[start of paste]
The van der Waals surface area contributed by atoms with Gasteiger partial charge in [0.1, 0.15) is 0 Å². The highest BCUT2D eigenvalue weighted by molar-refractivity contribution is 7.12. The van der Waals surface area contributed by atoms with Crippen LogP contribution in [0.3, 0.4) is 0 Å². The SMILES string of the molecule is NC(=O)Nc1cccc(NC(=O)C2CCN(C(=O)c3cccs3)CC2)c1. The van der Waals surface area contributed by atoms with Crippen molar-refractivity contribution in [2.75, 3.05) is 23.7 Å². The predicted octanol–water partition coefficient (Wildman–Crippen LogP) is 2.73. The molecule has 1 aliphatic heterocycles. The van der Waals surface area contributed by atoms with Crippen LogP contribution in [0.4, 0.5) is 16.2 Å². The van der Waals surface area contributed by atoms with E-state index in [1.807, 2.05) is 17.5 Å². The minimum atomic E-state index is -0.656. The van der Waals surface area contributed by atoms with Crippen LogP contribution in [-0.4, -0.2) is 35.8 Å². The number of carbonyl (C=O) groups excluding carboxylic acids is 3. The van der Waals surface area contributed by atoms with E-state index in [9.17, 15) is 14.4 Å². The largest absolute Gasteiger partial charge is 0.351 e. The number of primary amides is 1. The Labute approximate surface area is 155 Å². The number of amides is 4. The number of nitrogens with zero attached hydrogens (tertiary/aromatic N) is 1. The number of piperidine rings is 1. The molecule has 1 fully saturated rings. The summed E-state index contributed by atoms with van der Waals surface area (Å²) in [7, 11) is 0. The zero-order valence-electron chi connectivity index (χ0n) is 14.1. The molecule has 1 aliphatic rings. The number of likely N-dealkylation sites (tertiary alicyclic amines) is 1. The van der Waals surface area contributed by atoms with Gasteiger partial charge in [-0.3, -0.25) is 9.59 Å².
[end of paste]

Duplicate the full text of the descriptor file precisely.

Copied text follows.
The van der Waals surface area contributed by atoms with Gasteiger partial charge in [0.1, 0.15) is 0 Å². The highest BCUT2D eigenvalue weighted by molar-refractivity contribution is 7.12. The van der Waals surface area contributed by atoms with Crippen LogP contribution in [0.3, 0.4) is 0 Å². The SMILES string of the molecule is NC(=O)Nc1cccc(NC(=O)C2CCN(C(=O)c3cccs3)CC2)c1. The van der Waals surface area contributed by atoms with Crippen molar-refractivity contribution in [2.75, 3.05) is 23.7 Å². The predicted octanol–water partition coefficient (Wildman–Crippen LogP) is 2.73. The molecule has 1 aliphatic heterocycles. The van der Waals surface area contributed by atoms with Crippen LogP contribution in [0.4, 0.5) is 16.2 Å². The van der Waals surface area contributed by atoms with E-state index in [1.807, 2.05) is 17.5 Å². The minimum atomic E-state index is -0.656. The van der Waals surface area contributed by atoms with Crippen LogP contribution in [-0.4, -0.2) is 35.8 Å². The number of carbonyl (C=O) groups excluding carboxylic acids is 3. The van der Waals surface area contributed by atoms with E-state index in [9.17, 15) is 14.4 Å². The largest absolute Gasteiger partial charge is 0.351 e. The number of primary amides is 1. The Labute approximate surface area is 155 Å². The number of amides is 4. The number of nitrogens with zero attached hydrogens (tertiary/aromatic N) is 1. The number of piperidine rings is 1. The molecule has 1 fully saturated rings. The summed E-state index contributed by atoms with van der Waals surface area (Å²) in [7, 11) is 0. The zero-order valence-electron chi connectivity index (χ0n) is 14.1. The molecule has 1 aliphatic rings. The number of likely N-dealkylation sites (tertiary alicyclic amines) is 1. The van der Waals surface area contributed by atoms with Gasteiger partial charge in [-0.3, -0.25) is 9.59 Å².